Speed Up Your Pet’s Weight Loss With A Slow Feeder
Let’s face it. Dogs sometimes will eat more than their fill—and quickly too! If you’ve ever watched your dog eat, there are times it looks more like a race than a casual dinner. Getting your pup to refrain from gobbling up her food with the help of a dog slow feeder is smart, especially given that between 30 percent and 50 percent of dogs in this country are obese, reports Ann Hohenhaus, DVM, staff doctor at NYC’s Animal Medical Center.
Here’s what you need to know about using a slow feeder so your pet learns to munch mindfully.
Why Are Dogs Obese?
Our fur babies are bigger than ever because too many calories are going in and too few are being expended as energy, says Dr. Hohenhaus.
“And while you might believe your dog has some kind of thyroid condition that’s causing her weight gain, this is very rarely the case,” she adds.
The main culprit of obesity in pets is too much food—and too many snacks.
“We think it’s so cute when our pet sits near the dinner table, but those pieces of bacon, cheese and toast add up quickly in terms of additional—and unnecessary—calories,” Dr. Hohenhaus says.
How Much Food Should Dogs Eat?
Maintaining portion control is crucial when it comes to a dog losing weight, much the way it is for people.
“If you allow free access to food, your dog or cat will pack on the pounds,” Dr. Hohenhaus says.
Speak with your vet to find out how often your particular breed should be eating and what type of food is best for her age and weight. Then, make sure you only give her the proper amount.
Using a cup or simply thrusting your hand into the bag means you’ll be doling out different amounts every time.
“The best way to ensure your pet is getting the proper amount of kibble is to weigh it with a kitchen scale,” Dr. Hohenhaus recommends.
How Can a Slow Feeder Help?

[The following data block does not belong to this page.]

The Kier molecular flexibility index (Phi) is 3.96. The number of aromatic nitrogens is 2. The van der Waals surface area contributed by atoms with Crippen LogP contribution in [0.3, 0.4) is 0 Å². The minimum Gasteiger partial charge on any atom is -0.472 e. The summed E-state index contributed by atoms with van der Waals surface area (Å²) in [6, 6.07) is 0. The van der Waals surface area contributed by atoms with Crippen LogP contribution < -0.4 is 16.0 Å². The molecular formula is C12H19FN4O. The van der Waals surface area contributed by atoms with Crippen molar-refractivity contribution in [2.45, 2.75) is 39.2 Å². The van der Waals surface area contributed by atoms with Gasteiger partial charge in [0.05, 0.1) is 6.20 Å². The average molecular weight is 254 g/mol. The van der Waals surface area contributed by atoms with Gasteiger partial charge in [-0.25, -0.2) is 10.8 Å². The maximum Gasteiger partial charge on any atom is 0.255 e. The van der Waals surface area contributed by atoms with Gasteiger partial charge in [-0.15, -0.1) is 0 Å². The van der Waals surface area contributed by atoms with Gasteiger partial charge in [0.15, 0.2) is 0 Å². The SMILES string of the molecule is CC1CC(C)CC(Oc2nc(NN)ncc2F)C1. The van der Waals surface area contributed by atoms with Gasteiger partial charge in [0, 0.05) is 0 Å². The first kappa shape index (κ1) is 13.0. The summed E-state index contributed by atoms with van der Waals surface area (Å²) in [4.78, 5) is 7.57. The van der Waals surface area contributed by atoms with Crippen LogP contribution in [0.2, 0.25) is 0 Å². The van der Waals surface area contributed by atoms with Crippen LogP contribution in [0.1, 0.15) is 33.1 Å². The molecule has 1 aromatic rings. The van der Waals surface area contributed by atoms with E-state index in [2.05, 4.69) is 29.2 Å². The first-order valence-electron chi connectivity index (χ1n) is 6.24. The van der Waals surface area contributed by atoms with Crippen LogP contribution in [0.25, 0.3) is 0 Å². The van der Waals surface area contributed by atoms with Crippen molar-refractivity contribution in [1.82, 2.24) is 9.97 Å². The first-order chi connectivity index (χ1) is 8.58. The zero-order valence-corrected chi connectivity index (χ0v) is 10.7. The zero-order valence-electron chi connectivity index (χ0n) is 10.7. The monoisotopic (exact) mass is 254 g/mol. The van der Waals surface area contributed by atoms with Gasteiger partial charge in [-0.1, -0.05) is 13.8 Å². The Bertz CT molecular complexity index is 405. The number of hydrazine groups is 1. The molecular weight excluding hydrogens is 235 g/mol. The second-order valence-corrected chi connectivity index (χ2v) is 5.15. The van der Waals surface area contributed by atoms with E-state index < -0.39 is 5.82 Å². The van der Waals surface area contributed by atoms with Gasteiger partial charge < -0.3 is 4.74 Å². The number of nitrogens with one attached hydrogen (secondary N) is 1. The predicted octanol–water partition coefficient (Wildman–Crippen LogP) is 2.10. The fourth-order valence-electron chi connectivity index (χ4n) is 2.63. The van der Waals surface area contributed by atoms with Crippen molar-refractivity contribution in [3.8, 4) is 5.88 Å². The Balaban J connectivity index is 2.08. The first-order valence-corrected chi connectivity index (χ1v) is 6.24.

If your furry friend finishes her dinner in three bites, it might be worth considering slow feeders.
A slow feeder is a dog bowl with built-in obstacles, mazes or grids that help spread the food out and make eating more of a challenge. Using a slow feeder means your dog has to nose around in the dish to extract her food, which reduces the pace at which she can eat.
Feeding toys, which spill out kibble as your dog plays with them, are another option.
“Feeding toys are good ideas, too, because they make your pet work to get the kibble to fall out,” Dr. Hohenhaus says.
If you have a dog breed that was bred to hold a job (like a Border Collie, who loves to herd sheep), consider a feeding toy or slow feeder as entertainment.
“These working dogs need to be kept occupied, so these products are of great help,” Dr. Hohenhaus says.
Which Breeds Are More at Risk of Obesity?
Certain breeds are predisposed to obesity, says Dr. Hohenhaus, so ask your vet about your own dog and whether a slow feeder is a smart option.
“Some Golden Retrievers are slender, but others can be huge, like pieces of furniture,” Dr. Hohenhaus. “And English Bulldogs can eat so much they look like footstools.”
“Labradors have never met a bowl of food they didn’t like,” she adds.
Other breeds that may need to watch their waistlines include Cocker Spaniels and Beagles.
To ease the pace of your pup’s meals, check out the Omega Paw Stainless Steel Portion Pacer or the Platinum Pets Olympic Diner Elevated Slow Dog Bowl.
Can Exercise Help?
For an obese dog, exercise not only helps with weight loss, but also improves alertness and builds trust and a stronger bond with their owner. Start slow and speak with your veterinarian about an exercise plan that’s right for your pet.
Dr. Hohenhaus recommends getting an obese dog moving with an extra walk or longer outings each day.
“Avoid the elevator and take the stairs in your apartment building or find some stairs in a nearby park,” she suggests.
A good game of fetch with a ball or running up hills are two other healthy ways to help your pup slim down.